Is it possible that the standard of beauty can be oppressive, even for men who meet it? It seems counterintuitive, but Jarren, a late-twentysomething from the West Coast, proves that the answer is a resounding “yes.” As he describes in his own journey of awareness, whether you meet the standard or not, there’s always a catch and a cost. But the true test is how you choose to deal with it.
If it weren’t for the manscaping, I would say that male beauty is timeless and can be seen through archetypal traits, such as being physically large and protective. More rugged than groomed. When it comes to internal attributes, I’d say I learned what I view as beauty from my mom. I always thought being a well-rounded person is more beautiful than being any sort of too far down one road.
I think being able to be the rock for your loved ones and be depended on is wonderful, but it doesn’t mean anything unless you can open up yourself and express yourself without seeing any of that as a weakness. So is being able to kiss your kids and show them it is okay to be emotive, instead of just being the stern provider who isn’t there, emotionally.
When I think about how I compare to the standard I’ve just mentioned, I’m obviously a larger guy and it’s been a huge part of my life to be active. I played football since I was in 6th grade. I was raised in an environment where boys were rough, but I also did writing and stuff like that.
I always remember being self-conscious because I was really skinny, which might have had something to do with playing football in college. If you compare me to my friends, I’m in the middle of the pack when it comes to size and height. But at my job and in the real world, I’m always the big black man, which can be a gift and a curse.
I know personally, as a large black male, you rarely get the benefit of the doubt unless you’re around older black women, like grandmas…
I know personally, as a large black male, you rarely get the benefit of the doubt unless you’re around older black women, like grandmas–and almost always only black women are people who I can approach without an automatic checking of place in social interaction. Being a physically attractive person has helped smooth over what could be awkward situations, especially in the workplace because most people just don’t have that physical presence.
To some, my size could come off as abrasive or intimidating, so it’s something I have to be conscious off. For example, my friends and I joke about it sometimes, but we’ll say, “You have to put on the telephone voice and smile a lot…” so that other people feel more comfortable being around you. It’s strange but true. And because I enjoy being well put together and look good, when I’m dressed up or in a suit or at a wedding, people’s reactions to me are different than if I’m on the way to gym.
How I look and what I’m wearing determines how people treat me, and whether they will trust me. If I were lost and in need of help, how I look and what I’m wearing will determine whether people will give me the benefit of the doubt if I’m asking for directions.
For example, if I’m wearing basketball shorts or a hoodie, half to three-quarters of the people would not respond to me. Even if someone did have certain prejudices, if I was in a suit, I would feel more confident approaching someone and they would be able to meet me with a level of trust where an interaction would be possible.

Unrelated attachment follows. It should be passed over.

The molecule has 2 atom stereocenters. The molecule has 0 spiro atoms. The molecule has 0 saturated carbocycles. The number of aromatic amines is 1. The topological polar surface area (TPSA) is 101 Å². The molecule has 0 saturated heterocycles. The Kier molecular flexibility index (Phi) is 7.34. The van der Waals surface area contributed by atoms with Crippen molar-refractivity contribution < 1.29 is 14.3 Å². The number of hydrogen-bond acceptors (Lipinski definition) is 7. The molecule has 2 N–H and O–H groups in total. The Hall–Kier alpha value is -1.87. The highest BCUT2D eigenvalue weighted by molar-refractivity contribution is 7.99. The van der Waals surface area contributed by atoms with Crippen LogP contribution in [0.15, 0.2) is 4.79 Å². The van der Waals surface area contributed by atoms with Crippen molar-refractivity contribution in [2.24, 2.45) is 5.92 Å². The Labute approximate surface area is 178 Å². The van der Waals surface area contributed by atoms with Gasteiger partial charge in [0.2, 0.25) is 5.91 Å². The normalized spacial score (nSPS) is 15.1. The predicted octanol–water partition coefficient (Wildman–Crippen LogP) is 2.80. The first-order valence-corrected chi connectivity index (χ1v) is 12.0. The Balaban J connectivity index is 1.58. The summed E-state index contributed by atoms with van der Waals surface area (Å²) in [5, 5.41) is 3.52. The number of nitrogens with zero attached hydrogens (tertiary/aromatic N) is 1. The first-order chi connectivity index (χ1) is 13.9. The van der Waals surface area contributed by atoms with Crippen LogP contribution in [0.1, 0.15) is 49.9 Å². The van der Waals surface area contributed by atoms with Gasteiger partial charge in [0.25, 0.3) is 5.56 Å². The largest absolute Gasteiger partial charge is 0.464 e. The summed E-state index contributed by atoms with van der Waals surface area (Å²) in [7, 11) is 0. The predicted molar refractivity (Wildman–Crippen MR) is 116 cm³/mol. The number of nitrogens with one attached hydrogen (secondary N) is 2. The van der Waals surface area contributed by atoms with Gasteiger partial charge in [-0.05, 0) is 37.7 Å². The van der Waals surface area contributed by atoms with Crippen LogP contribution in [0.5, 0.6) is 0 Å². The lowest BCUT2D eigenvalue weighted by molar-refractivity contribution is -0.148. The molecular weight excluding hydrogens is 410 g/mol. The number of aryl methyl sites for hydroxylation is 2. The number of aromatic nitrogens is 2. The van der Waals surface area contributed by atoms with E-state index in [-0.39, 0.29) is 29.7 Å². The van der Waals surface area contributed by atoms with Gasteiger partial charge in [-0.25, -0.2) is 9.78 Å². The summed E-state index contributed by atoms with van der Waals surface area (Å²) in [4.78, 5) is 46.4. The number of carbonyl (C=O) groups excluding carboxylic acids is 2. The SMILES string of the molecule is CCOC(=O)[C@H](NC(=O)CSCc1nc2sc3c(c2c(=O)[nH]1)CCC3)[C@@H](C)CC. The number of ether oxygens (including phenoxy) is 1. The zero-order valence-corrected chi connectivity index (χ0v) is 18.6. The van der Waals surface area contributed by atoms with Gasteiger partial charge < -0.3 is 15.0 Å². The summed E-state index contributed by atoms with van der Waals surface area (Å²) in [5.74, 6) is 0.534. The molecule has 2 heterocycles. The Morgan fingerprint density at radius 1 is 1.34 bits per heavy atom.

Men are just as insecure about their own physical beauty and are just as concerned with appearing and being beautiful to the outs world as women are, even if it might seem in different ways.
The downside to beauty is that it makes it hard to be friends with people sometimes. I’ve been in situations in the past where I wasn’t necessarily physically attracted to a person, but because they found me attractive, the nature of that relationship got convoluted and it was hard to establish what we were trying to do.
I don’t want to hurt anyone’s feelings and would prefer to be friends, but depending on how a person feels, sometimes that may get difficult. What’s been really difficult is now that I have a very committed partner, it makes it harder for her to trust me. On an objective level, it makes sense, but it can be very frustrating sometimes.
The negative spin is that it hypersexualizes an already hypersexualized demographic. Every interaction you have is assumed to be sexual, and that can hurt you in creating friends or building relationships in general. On the surface level, that can be very flattering. But people are usually pretty vocal, which can be awkward.
In one instance, I was working at American Eagle and I was up front as a greeter. I remember one of the regional managers was visiting our store and the manager was standing within earshot of me. She was a middle-aged white lady. When she came through and greeted our manager, she mentioned, “You got your man meat up front.” I remember thinking, if an older guy made a comment like that to a younger girl, it would be considered offensive, but to her it wasn’t because I was a man.
A common misconception about men and beauty is that we don’t have to worry about being beautiful. But that’s not true. Men are just as insecure about their own physical beauty and are just as concerned with appearing and being beautiful to the outside world as women are, even if it might seem in different ways.
How I look and what I’m wearing determines how people treat me, and whether they will trust me.
Benjamin harrison, pay for essay billion dollar congress, czar reed harrison quickly rewarded his supporters.